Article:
First round of antibody testing results released

“I had a fever, sore throat, dry cough, and shortness of breath,” said La Canada Resident Orsi Crawford.

She wondered if the symptoms she had in January might have been COVID-19. She went to Integrated Medicine Specialist Dr. Michael Hirt for a rapid antibody test. A simple finger prick and less than five minutes later came her results, negative.

“May initial reaction a little disappointment because had I had a positive test I would have had the peace of mind knowing that I had the virus and I had gone through it.”

But a USC antibody study that randomly tested 863 people in L.A. County found a 4% infection rate. The study’s leader Dr. Neraj Sood explains what it means for L.A.’s overall population.

So if you take a population of 8 million and apply the 4.1% what we get is about 320,000 adults in Los Angeles County who have had a COVID-19 infection before April 9th.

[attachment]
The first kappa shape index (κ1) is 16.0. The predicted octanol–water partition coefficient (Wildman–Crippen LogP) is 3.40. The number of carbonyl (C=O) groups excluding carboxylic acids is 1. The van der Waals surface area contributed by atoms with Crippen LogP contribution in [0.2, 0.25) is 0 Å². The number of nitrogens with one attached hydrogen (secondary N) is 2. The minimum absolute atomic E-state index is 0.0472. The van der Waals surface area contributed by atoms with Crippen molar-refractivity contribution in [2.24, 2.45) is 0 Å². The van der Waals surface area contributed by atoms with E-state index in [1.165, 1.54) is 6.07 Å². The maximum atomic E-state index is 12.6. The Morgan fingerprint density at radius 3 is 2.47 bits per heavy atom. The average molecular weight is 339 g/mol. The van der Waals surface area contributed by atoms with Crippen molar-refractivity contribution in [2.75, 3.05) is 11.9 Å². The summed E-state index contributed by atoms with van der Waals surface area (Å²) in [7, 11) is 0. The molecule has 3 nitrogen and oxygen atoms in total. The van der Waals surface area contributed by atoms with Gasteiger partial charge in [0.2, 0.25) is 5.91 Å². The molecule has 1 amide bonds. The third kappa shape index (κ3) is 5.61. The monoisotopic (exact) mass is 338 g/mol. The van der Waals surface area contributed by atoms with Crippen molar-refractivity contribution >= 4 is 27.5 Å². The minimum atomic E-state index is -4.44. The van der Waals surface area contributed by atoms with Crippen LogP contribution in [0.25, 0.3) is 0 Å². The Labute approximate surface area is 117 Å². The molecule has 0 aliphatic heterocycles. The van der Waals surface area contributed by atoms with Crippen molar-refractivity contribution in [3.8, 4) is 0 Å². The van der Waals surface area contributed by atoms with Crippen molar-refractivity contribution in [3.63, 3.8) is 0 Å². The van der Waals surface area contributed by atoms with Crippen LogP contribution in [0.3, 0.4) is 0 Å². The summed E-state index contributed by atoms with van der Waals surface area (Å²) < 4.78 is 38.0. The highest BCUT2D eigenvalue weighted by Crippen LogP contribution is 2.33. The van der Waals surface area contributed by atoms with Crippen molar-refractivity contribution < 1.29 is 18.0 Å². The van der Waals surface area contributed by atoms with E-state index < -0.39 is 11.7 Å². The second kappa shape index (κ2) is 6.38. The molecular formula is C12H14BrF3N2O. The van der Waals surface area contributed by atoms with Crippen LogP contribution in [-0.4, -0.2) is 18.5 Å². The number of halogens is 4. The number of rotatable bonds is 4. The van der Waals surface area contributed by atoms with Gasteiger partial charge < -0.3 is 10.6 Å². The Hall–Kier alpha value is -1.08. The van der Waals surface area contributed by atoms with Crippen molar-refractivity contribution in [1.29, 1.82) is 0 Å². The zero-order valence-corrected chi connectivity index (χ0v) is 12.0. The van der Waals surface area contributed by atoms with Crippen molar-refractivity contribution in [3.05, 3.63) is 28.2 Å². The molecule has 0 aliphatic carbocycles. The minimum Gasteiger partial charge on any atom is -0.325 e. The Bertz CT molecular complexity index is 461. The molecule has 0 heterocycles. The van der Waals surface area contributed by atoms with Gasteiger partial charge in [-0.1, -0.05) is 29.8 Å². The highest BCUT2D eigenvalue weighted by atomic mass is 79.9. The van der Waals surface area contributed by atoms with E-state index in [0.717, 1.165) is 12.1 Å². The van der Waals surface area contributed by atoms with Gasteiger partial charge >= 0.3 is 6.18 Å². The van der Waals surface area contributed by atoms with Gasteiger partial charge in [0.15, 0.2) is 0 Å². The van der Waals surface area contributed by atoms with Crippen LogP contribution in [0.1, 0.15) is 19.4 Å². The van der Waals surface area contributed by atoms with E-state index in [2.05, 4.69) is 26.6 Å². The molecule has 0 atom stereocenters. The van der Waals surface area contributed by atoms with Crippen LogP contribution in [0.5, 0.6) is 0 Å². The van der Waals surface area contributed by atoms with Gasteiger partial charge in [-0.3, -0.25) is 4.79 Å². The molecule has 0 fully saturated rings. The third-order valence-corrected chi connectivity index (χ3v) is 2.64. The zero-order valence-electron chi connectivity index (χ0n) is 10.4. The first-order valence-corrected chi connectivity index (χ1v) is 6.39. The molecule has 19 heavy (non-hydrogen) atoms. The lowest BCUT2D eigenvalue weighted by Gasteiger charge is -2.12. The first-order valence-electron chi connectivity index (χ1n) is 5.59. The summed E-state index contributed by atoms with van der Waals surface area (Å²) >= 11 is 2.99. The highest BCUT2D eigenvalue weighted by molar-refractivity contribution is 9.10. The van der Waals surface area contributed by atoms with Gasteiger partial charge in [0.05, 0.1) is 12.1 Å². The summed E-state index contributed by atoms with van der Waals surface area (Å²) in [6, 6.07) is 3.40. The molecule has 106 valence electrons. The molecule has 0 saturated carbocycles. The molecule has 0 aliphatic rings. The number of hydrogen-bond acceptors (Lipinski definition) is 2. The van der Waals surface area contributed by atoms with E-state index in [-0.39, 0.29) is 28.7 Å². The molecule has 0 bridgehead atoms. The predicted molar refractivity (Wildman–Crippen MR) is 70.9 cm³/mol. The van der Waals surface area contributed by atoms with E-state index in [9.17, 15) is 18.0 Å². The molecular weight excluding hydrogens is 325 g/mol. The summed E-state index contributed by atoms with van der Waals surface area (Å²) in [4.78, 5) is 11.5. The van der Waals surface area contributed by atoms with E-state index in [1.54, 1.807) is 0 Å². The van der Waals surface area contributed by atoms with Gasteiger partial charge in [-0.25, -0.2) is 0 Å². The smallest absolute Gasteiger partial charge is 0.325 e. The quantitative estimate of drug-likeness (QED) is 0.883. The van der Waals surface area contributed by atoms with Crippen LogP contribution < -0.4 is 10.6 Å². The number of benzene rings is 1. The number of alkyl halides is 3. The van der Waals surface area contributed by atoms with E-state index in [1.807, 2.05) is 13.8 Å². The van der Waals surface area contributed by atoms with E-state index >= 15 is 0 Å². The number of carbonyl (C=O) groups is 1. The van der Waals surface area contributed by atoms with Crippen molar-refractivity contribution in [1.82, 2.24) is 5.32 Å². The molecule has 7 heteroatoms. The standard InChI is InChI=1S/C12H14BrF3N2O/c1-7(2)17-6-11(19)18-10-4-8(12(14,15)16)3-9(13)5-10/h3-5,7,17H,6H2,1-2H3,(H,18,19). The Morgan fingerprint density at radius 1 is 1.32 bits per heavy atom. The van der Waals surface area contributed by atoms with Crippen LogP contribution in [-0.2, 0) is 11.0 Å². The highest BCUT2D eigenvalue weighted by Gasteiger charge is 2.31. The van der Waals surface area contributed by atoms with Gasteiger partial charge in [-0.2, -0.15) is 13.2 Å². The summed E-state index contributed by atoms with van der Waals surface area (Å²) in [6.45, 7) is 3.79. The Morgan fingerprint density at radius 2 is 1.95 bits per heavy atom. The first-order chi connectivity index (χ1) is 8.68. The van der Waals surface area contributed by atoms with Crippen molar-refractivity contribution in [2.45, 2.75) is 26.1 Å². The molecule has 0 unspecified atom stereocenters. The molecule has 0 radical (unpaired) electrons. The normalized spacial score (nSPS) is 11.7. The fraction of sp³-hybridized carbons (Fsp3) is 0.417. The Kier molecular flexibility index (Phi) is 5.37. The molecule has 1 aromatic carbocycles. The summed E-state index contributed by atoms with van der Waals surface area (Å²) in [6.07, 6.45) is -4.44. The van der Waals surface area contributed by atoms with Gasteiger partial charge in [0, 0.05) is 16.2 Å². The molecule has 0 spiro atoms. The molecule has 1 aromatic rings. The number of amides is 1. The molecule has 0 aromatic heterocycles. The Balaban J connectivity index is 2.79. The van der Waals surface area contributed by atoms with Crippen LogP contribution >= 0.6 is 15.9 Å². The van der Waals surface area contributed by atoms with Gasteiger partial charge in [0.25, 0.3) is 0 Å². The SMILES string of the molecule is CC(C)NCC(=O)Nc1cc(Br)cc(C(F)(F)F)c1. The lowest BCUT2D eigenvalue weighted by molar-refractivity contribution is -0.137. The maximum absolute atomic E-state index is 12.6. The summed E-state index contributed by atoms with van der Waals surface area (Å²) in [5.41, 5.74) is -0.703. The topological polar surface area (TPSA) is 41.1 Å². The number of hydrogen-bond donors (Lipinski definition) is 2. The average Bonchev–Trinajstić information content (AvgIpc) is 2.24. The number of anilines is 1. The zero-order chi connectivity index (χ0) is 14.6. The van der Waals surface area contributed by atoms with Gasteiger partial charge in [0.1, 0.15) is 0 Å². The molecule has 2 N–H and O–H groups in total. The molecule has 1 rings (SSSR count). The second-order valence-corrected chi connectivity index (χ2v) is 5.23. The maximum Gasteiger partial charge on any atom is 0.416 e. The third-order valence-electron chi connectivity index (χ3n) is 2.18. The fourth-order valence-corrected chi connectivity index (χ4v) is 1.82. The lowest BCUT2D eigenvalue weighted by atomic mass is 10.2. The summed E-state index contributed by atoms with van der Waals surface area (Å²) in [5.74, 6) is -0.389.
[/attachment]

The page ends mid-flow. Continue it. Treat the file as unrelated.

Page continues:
Dr. Hirt has run antibody tests on more than 70 patients in the past week with similar findings.

“We’re seeing between 2-3 percent very similar to the environment and population studies that are being conducted up north and the one that was just released by USC,” said Dr. Hirt.

He agreed to test FOX 11’s Stephanie Stanton because she was sick in February with fatigue and a persistent cough and wondered if she had COVID-19.

“Shall we do this... You ready... Ok,” said the doctor.

A simple finger prick to extract her blood then a special solution is added to the test strip. Five minutes later the results are ready.

“I don’t see any signs that you’ve had either an exposure in the past or that you’re fighting coronavirus,” said Dr. Hirt.

“I don’t know, It’s kind of surprising... It’s a little disappointing, said Stanton.

“Disappointment is one of the first reactions that we get from almost all the patients who are negative because people want to have had this because then they know that they are going to be infected in the future it’s not knowing whether I could die or whether this could be a serious infection for me that has people frightened,” said Dr. Hirt.

Currently, insurance doesn’t cover antibody testing for COVID-19. Dr. Hirt charges $99 for the rapid antibody test and consultation.